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On LeBron James as a brand

July 13, 2010

LeBron James held a quasi reality TV show wherein he announced he would go to Miami. It was something he knew for a long time, but positioned it as something he just dreamed up. This is reality TV at its finest, but that’s not the point of this post (if you want to read more on the reality TV aspect, go here).

The point is, no one will care.

Washington Wizards v/s Cleveland Cavaliers Nov...
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We seem to care now. It’s not hard to find someone who’s written that this is terrible for brand LeBron. That he was the king of Cleveland, and a shiny marketing pitch man who stayed out of trouble and if only he stayed in Cleveland, he would be rich(er).

What is interesting though, and what I haven’t seen written in too many places is this: what if it works?

Three big time free agents got together and went to one team. They talked, and picked Miami.

This is new. Normally, big-time free agents are part of the marketplace, and they use each other as competition to get a higher salary, and/or be the man somewhere.

One can’t fault a first time free agent from leaving a place. Rookies in most sports don’t get to pick where they play. They get drafted (a term, that if applied to the US government, would feel uncomfortable).

When they finally ‘earn’ the right to be in demand free agents, they get to pick based on three elements:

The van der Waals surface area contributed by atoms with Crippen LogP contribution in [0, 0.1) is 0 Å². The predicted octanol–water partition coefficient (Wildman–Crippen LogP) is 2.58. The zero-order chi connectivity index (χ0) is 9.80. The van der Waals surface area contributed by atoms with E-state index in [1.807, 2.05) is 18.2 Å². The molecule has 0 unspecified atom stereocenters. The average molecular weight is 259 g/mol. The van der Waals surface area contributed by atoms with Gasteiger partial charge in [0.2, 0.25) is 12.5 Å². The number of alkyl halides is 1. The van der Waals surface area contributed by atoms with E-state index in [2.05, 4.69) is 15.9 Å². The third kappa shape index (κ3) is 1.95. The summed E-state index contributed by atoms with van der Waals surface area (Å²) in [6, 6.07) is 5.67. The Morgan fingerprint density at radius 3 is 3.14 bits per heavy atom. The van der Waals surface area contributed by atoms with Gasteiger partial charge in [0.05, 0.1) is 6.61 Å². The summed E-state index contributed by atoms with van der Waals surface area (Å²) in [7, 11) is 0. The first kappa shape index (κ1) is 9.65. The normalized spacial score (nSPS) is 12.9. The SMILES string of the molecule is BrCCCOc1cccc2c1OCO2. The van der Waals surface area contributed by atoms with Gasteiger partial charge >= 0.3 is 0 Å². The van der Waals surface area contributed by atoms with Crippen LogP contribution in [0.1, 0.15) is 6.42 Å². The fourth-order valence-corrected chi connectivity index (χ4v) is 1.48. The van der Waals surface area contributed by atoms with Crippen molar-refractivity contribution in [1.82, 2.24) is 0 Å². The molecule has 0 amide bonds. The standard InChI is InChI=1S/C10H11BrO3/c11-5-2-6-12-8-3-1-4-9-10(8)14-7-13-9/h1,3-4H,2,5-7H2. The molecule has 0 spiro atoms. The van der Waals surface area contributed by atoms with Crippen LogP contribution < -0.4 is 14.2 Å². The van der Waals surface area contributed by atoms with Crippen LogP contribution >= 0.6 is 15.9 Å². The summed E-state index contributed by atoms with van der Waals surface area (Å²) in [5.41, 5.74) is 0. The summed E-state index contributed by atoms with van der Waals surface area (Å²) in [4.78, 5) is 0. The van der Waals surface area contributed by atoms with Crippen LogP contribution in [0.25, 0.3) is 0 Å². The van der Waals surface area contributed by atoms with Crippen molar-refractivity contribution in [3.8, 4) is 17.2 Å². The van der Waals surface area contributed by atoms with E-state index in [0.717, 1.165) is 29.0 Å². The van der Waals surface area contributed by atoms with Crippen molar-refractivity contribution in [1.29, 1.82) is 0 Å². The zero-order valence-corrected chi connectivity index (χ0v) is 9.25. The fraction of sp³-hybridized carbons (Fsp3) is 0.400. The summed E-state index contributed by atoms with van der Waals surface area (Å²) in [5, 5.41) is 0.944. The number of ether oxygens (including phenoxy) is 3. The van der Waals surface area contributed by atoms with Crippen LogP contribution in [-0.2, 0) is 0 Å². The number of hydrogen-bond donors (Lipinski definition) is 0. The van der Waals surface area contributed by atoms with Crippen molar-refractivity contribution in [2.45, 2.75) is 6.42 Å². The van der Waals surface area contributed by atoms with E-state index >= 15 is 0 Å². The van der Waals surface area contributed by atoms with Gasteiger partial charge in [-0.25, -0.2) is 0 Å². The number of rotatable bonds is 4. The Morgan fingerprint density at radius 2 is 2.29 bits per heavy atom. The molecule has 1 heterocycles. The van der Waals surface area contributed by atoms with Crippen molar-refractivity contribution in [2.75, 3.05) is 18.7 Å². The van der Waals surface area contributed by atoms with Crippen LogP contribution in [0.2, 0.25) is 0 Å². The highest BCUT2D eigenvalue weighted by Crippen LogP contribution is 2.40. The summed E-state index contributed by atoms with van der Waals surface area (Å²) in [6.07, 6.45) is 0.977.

1. Salary. Who will pay the highest.
  2. Location. Where do they want to play?
  3. Chance of winning.

When you analyze the choices to James, it seems like a good choice. He got his money, he lives in Miami, and with Wade and Bosh, he has a chance of winning.

But it feels wrong. It feels like these three guys did something wrong. And tactically, they may have. The special was dumb. The treatment of Cleveland was dumb (as was the comic sans response from the ownership).

But again, what if it works? If it does, this move will be celebrated. It will be hoisted up across all sports as an example. And if they win, all three will be marketable, despite the bad reality TV show, the poor manners, and the narcissism.

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2 Comments leave one →
  1. July 16, 2010 2:37 pm

    Matt –

    There was an interesting story on NPR about the global implications of the deal.

    Basically, this wasn’t about LA, Chicago, NYC or Miami. It was about China. I know, huh?

    The expected market growth in NYC – 1 percent; in China – 15 percent. And, if companies want to succeed in China – they need champions to endorse their products. Apparently, in China, Kobe Bryant receives the most play in merchandise and media. Why? Because he has five rings.

    LeBron and his cohorts want a piece of that 15 percent. To earn it, they need a Championship. To earn a Championship, I guess they needed each other…Until next summer, it remains to be seen whether this approach will actually work.

  2. July 19, 2010 12:01 pm

    This is the first case where it was more about the players than the team brands. 20 years ago, people were fans of teams first, and players second. Ironically, the NBA was part of the shift. It was always Kobe Bryant of the Lakers takes on LeBron James of the Cavs. It’s clearly changed now, where three players go to one place to win. And I honestly think they will win. And get a share of that 15 percent.

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